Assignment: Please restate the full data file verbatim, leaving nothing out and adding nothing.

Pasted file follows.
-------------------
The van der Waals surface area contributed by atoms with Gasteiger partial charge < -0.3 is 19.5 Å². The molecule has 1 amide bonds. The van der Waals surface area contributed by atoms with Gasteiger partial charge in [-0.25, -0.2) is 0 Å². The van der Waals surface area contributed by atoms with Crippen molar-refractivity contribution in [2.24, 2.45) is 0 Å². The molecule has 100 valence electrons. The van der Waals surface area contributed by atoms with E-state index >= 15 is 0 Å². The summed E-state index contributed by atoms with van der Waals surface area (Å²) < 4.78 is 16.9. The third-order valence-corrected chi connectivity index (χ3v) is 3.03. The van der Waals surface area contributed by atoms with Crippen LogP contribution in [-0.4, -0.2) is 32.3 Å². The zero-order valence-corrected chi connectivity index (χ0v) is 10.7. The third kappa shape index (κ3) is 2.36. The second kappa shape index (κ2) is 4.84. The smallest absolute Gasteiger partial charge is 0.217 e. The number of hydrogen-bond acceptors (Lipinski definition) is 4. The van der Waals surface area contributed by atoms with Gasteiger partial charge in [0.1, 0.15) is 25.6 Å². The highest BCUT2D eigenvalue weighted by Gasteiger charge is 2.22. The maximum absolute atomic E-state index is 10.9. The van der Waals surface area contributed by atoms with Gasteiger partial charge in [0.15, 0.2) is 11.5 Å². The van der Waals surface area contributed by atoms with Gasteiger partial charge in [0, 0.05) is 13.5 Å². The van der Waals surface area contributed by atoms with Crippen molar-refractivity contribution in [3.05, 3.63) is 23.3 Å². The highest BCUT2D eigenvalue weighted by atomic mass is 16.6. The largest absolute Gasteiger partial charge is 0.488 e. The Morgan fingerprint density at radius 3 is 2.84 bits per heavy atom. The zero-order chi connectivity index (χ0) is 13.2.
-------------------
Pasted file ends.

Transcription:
The van der Waals surface area contributed by atoms with Gasteiger partial charge < -0.3 is 19.5 Å². The molecule has 1 amide bonds. The van der Waals surface area contributed by atoms with Gasteiger partial charge in [-0.25, -0.2) is 0 Å². The van der Waals surface area contributed by atoms with Crippen molar-refractivity contribution in [2.24, 2.45) is 0 Å². The molecule has 100 valence electrons. The van der Waals surface area contributed by atoms with E-state index >= 15 is 0 Å². The summed E-state index contributed by atoms with van der Waals surface area (Å²) < 4.78 is 16.9. The third-order valence-corrected chi connectivity index (χ3v) is 3.03. The van der Waals surface area contributed by atoms with Crippen LogP contribution in [-0.4, -0.2) is 32.3 Å². The zero-order valence-corrected chi connectivity index (χ0v) is 10.7. The third kappa shape index (κ3) is 2.36. The second kappa shape index (κ2) is 4.84. The smallest absolute Gasteiger partial charge is 0.217 e. The number of hydrogen-bond acceptors (Lipinski definition) is 4. The van der Waals surface area contributed by atoms with Gasteiger partial charge in [0.1, 0.15) is 25.6 Å². The highest BCUT2D eigenvalue weighted by Gasteiger charge is 2.22. The maximum absolute atomic E-state index is 10.9. The van der Waals surface area contributed by atoms with Gasteiger partial charge in [0.15, 0.2) is 11.5 Å². The van der Waals surface area contributed by atoms with Gasteiger partial charge in [0, 0.05) is 13.5 Å². The van der Waals surface area contributed by atoms with Crippen molar-refractivity contribution in [3.05, 3.63) is 23.3 Å². The highest BCUT2D eigenvalue weighted by atomic mass is 16.6. The largest absolute Gasteiger partial charge is 0.488 e. The Morgan fingerprint density at radius 3 is 2.84 bits per heavy atom. The zero-order chi connectivity index (χ0) is 13.2.